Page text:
James J. Burns, Jr., and Andrew Romito, Pittsburgh, for appellants.
Joseph M. Loughran, Greensburg, for appellee.
Before Rhodes, P. J., and Hirt, Reno, Dithrich, Ross and Arnold, JJ.
[ 166 Pa. Super. Page 616]
In this workmen's compensation case the referee made an award for the death of claimant's husband. This was sustained by the Board and the court below, and defendant appealed. The sole question is whether the evidence sustains the finding of causal relationship between the injury and the death.
Claimant's husband, 72 years of age, while in the course of his employment met with an injury to the head. Prior thereto he had hypertension or high blood pressure. The head injury caused a hemorrhage in the brain or, as commonly termed, a 'stroke,' rendering his left arm useless and his left leg affected. The accident occurred on May 18, 1945, and he received compensation for total disability until his death on March 28, 1948, -- more than two and one-half years after the accident.
His death was the result of lobar pneumonia, a germ disease. The only testimony to establish the causal connection between the accident and the death was that of
[ 166 Pa. Super. Page 617]
his attending physician, whose testimony was that the deceased had suffered 'a gradual deterioration' and that there was a connection between his injury and death; that 'He went down hill gradually, deteriorated physically. * * * I feel positive that there was a definite connection between this man's accident and his death.' He further testified: 'Q. Did the accident contribute anything to his death? A. I would say it lowered his resistance in such a way that it predisposed toward hastening his death.' (Italics supplied.) This physician 'couldn't say' how the pneumonia was contracted, although agreeing that it was a germ disease. Because of the long period of time between the injury and the death, and there being 'no obvious causal relationship between the two, unequivocal medical testimony was necessary to establish causal connection.' (Italics supplied.) Baughman v. Hockensmith Wheel & Mine Car Co. et al., 161 Pa. Super. 601, 56 A.2d 111, 112. '* * * where death occurs long after the accident and lowered resistance alone is relied upon to maintain the continuity of events, the burden is on the claimant to clearly establish [this] causal connection * * * by expert testimony.' Bannon v. City of Pittsburgh, 145 Pa. Super. 201, 204, 21 A.2d 500, 502.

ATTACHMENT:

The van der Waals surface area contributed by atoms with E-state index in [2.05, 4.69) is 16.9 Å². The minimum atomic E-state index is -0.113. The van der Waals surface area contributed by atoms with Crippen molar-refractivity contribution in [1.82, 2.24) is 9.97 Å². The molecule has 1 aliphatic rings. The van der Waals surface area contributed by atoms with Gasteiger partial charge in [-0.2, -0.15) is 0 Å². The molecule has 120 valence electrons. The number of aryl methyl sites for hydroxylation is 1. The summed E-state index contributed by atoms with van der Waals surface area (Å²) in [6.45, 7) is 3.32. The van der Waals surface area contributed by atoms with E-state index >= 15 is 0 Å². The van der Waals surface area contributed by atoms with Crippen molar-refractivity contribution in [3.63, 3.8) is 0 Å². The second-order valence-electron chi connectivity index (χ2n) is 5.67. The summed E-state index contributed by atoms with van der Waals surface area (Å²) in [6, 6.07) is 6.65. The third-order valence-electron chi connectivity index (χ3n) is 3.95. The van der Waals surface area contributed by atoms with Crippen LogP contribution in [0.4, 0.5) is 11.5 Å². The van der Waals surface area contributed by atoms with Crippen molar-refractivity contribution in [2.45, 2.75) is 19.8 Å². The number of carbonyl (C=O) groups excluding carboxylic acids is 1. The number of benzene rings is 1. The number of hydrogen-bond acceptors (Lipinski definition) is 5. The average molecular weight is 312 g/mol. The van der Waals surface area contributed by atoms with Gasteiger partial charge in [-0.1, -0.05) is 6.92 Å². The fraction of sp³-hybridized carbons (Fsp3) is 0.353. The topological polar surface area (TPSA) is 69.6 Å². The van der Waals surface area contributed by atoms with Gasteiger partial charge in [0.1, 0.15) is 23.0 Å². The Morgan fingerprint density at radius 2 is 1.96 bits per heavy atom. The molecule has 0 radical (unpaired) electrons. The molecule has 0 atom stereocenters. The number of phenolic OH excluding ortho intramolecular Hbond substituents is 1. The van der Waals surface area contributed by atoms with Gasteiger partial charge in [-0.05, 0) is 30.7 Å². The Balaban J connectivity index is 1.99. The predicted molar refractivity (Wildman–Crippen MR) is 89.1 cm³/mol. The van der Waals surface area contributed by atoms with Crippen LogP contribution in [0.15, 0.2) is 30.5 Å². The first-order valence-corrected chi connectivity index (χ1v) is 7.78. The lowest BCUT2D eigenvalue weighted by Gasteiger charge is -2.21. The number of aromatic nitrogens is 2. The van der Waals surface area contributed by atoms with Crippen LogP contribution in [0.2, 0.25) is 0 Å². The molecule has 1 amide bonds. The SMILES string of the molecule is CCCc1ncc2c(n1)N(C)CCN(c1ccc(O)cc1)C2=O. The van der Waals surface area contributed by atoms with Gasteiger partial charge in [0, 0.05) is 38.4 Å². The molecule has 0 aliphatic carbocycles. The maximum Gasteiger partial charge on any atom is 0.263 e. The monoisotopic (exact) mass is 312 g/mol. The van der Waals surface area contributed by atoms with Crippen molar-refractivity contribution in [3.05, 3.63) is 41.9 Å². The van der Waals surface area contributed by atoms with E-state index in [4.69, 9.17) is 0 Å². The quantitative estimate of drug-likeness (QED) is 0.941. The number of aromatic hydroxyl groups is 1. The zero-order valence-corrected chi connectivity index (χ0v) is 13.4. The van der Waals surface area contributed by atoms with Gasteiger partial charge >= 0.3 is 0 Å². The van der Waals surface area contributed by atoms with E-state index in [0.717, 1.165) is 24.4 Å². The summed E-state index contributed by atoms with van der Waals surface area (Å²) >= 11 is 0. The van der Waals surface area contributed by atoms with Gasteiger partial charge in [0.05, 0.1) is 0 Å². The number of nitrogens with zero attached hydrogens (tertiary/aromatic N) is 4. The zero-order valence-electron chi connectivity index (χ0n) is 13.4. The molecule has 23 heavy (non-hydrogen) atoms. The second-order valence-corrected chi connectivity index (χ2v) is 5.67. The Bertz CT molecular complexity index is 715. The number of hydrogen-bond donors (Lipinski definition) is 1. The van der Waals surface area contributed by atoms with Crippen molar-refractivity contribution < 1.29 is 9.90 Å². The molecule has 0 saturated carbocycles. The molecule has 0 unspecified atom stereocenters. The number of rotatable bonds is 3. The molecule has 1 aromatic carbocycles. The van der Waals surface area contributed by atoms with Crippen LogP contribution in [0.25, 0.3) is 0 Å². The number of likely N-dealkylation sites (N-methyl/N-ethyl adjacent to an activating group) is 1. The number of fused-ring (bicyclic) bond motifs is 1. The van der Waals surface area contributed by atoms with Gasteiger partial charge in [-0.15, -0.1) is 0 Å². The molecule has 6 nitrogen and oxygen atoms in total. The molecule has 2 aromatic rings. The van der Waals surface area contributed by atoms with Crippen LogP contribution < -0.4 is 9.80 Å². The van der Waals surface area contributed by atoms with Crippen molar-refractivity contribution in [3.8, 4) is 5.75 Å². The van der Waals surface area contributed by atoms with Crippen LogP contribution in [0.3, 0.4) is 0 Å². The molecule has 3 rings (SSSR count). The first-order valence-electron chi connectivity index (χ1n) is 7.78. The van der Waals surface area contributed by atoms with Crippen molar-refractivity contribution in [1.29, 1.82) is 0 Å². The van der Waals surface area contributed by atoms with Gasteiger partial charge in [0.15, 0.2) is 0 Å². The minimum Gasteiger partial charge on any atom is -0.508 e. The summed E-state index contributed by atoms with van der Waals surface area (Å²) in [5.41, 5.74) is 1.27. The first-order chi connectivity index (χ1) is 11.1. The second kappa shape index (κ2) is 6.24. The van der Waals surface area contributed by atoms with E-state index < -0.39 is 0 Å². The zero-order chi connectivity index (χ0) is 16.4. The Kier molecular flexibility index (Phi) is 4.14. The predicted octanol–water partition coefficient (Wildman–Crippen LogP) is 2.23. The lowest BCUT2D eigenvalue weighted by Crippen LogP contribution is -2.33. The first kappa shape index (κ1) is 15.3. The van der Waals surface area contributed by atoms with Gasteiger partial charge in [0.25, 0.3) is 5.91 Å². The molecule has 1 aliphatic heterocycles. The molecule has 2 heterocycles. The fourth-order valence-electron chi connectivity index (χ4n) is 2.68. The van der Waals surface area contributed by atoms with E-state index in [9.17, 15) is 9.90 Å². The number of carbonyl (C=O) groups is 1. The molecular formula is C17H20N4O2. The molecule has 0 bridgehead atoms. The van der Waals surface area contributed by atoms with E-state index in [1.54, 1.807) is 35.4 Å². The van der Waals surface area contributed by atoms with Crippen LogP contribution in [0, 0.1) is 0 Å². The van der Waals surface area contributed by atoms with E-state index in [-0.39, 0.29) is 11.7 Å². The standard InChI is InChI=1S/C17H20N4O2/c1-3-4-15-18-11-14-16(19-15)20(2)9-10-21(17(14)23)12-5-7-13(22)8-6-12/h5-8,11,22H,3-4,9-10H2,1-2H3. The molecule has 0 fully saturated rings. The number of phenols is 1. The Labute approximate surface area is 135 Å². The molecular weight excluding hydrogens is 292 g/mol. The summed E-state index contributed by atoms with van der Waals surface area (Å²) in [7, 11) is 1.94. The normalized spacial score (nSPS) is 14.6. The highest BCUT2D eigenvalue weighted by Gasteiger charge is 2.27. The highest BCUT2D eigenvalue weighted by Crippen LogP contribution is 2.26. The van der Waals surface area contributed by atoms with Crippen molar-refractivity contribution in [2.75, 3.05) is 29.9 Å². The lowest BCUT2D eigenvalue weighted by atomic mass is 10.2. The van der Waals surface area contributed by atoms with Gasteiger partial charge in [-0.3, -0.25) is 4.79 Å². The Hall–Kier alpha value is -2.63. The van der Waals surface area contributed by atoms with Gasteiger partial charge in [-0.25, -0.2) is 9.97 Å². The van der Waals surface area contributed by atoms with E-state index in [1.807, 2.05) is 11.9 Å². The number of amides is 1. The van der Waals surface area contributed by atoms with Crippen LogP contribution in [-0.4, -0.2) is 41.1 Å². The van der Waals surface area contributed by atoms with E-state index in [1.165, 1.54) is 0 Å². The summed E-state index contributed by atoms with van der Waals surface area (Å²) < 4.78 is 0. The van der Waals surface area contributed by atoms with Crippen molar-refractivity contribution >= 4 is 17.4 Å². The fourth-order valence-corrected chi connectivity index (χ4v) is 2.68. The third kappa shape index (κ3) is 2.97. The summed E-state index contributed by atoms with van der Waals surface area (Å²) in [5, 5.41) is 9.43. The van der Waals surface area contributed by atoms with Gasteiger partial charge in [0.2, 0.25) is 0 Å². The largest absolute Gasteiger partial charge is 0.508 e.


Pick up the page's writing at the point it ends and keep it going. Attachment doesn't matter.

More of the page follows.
The difficulty with the claimant's case is the same as was pointed out in McCoy v. Jones & Laughlin Steel Co., 275 Pa. 422, 425, 119 A. 484, 485, that the 'whole of * * * [the expert] testimony * * * might be transferred from the case before the court to any other case, involving injury of any kind, followed in time by disease of any kind, and be as material, or as immaterial * * *' * * * the present case 'required a careful and specific application, to its facts, of the expert knowledge of the witnesses, in order to give to that knowledge any value as evidence'; and 'the requirements of the law could not be met by a mere statement of general principles.' These principles are particularly true where, as here, the employe suffered
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from arteriosclerosis and was past the age of seventy at the time of the original injury. In Anderson v. Baxter et al., 285 Pa. 443, 446, 132 A. 358, 359, the Supreme Court said: 'In the instant case the pneumonia was so remote in time from the * * * [accident, 81 days] that common observation would suggest no connection between them ...